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Increasing Working Memory Makes Even Adults Smarter

Posted Aug 06 2009 11:23pm
I have pointed out a study in an earlier post a study that showed the IQ of children around age six can be increased by training them to increase their working memory capacity. This ability of working memory training to improve intelligence has now been demonstrated in young adults (mean age = 25.6 years). Subjects were trained on a so-called dual n-back test in which subjects were asked to recall a visual stimulus that they saw two, three or more stimulus presentations in the past. The task was dual in the sense that two stimuli were presented simultaneously for a half second, followed by a 2.5 second delay until the next stimulus. One stimulus type was a square in which another smaller square was shown in one of eight possible positions within the larger square. At the same time one of eight consonants were presented through headphones. A response was required every time one of the presented stimuli matched the one that had been presented n positions back in the sequence. As performance improved with each block of trials, the task demands were increased my shifting from two-back to three, then three to four, etc. Daily training took about 25 minutes.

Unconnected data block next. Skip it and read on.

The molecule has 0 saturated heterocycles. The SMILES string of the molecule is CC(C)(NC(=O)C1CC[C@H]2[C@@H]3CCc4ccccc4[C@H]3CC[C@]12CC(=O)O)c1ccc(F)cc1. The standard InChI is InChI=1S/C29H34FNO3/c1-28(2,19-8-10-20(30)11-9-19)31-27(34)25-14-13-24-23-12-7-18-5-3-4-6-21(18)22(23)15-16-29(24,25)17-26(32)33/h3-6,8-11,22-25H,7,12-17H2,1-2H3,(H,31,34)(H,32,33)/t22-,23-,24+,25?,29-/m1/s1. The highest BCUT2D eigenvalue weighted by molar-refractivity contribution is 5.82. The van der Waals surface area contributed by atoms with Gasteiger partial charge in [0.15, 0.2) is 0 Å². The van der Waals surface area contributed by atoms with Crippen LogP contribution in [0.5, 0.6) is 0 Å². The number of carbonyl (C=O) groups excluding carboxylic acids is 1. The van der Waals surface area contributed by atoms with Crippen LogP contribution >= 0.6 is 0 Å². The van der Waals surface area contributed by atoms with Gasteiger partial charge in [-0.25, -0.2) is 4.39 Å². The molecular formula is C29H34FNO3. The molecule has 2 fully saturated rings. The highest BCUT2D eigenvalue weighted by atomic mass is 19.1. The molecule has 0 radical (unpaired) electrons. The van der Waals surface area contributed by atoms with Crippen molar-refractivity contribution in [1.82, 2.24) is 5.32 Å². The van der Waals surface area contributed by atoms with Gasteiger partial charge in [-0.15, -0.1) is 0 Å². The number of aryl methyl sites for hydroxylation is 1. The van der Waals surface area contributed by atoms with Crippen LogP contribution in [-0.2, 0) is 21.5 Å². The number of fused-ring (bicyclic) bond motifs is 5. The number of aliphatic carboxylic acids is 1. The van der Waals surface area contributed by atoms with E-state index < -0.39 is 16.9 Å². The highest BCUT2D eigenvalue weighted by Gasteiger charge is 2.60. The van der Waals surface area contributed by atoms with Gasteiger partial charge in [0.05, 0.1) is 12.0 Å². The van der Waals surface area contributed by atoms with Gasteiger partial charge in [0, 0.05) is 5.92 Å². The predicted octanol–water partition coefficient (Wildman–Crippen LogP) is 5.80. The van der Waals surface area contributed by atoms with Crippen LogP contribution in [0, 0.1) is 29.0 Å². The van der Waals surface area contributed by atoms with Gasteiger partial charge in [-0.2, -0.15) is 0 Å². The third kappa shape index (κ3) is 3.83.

Intelligence tests were periodically given that were based on visual analogy problems of increasing difficulty. Each problem presented a matrix of patterns in which one pattern was missing. The task was to select the missing pattern among a set of given response alternatives. This kind of testing measures what is called "fluid" intelligence, which refers to the ability to reason and solve new problems independently of previously acquired knowledge. What the investigators found was that working memory training improved scores on the intelligence test. Moreover, the effect was dose-dependent, in that intelligence scores increased in a steady straight-line fashion as the number of training sessions increased from 8 to 12 to 17 to 19. Working memory capacity presumably transfers to visual analogy tasks because you have to hold many visual features in working memory while you try to identify which pattern is missing in the matrix.

These results also challenge a widely held view that intelligence becomes fixed at a young age and cannot be increased by experience.

Source: Jaeggi, S. M. et al. 2008. Improving fluid intelligence with training on working memory. Proc. Natl. Acad. Science.
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